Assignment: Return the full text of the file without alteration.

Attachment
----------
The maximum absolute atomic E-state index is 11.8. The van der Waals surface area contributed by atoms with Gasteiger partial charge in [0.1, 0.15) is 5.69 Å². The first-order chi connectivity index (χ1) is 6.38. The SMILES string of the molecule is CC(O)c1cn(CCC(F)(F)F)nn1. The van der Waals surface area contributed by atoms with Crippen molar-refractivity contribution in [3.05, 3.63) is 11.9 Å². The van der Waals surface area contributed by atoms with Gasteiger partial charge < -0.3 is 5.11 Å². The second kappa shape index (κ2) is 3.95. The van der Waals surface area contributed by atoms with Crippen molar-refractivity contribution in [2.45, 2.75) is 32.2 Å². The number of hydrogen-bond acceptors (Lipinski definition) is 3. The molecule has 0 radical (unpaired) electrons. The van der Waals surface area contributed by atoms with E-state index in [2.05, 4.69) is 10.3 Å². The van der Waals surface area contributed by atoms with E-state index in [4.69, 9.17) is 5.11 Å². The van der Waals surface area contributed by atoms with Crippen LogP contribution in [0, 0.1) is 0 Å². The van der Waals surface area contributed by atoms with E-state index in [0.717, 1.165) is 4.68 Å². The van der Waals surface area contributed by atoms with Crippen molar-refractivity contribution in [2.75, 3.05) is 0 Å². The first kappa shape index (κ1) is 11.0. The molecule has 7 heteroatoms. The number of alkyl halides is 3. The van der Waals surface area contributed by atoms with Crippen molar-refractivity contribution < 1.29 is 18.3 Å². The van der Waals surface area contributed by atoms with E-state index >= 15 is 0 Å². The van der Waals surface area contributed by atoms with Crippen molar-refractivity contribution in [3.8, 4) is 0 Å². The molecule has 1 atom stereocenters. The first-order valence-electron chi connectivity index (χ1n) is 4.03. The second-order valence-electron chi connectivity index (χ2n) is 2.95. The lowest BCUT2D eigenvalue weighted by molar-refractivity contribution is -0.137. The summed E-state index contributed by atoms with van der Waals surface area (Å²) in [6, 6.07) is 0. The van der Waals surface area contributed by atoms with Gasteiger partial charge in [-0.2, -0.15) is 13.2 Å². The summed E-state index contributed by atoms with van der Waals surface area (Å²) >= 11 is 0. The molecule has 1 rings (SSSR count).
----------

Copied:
The maximum absolute atomic E-state index is 11.8. The van der Waals surface area contributed by atoms with Gasteiger partial charge in [0.1, 0.15) is 5.69 Å². The first-order chi connectivity index (χ1) is 6.38. The SMILES string of the molecule is CC(O)c1cn(CCC(F)(F)F)nn1. The van der Waals surface area contributed by atoms with Crippen molar-refractivity contribution in [3.05, 3.63) is 11.9 Å². The van der Waals surface area contributed by atoms with Gasteiger partial charge < -0.3 is 5.11 Å². The second kappa shape index (κ2) is 3.95. The van der Waals surface area contributed by atoms with Crippen molar-refractivity contribution in [2.45, 2.75) is 32.2 Å². The number of hydrogen-bond acceptors (Lipinski definition) is 3. The molecule has 0 radical (unpaired) electrons. The van der Waals surface area contributed by atoms with E-state index in [2.05, 4.69) is 10.3 Å². The van der Waals surface area contributed by atoms with E-state index in [4.69, 9.17) is 5.11 Å². The van der Waals surface area contributed by atoms with Crippen LogP contribution in [0, 0.1) is 0 Å². The van der Waals surface area contributed by atoms with E-state index in [0.717, 1.165) is 4.68 Å². The van der Waals surface area contributed by atoms with Crippen molar-refractivity contribution in [2.75, 3.05) is 0 Å². The first kappa shape index (κ1) is 11.0. The molecule has 7 heteroatoms. The number of alkyl halides is 3. The van der Waals surface area contributed by atoms with Crippen molar-refractivity contribution < 1.29 is 18.3 Å². The van der Waals surface area contributed by atoms with E-state index >= 15 is 0 Å². The van der Waals surface area contributed by atoms with Crippen molar-refractivity contribution in [3.8, 4) is 0 Å². The molecule has 1 atom stereocenters. The first-order valence-electron chi connectivity index (χ1n) is 4.03. The second-order valence-electron chi connectivity index (χ2n) is 2.95. The lowest BCUT2D eigenvalue weighted by molar-refractivity contribution is -0.137. The summed E-state index contributed by atoms with van der Waals surface area (Å²) in [6, 6.07) is 0. The van der Waals surface area contributed by atoms with Gasteiger partial charge in [-0.2, -0.15) is 13.2 Å². The summed E-state index contributed by atoms with van der Waals surface area (Å²) >= 11 is 0. The molecule has 1 rings (SSSR count).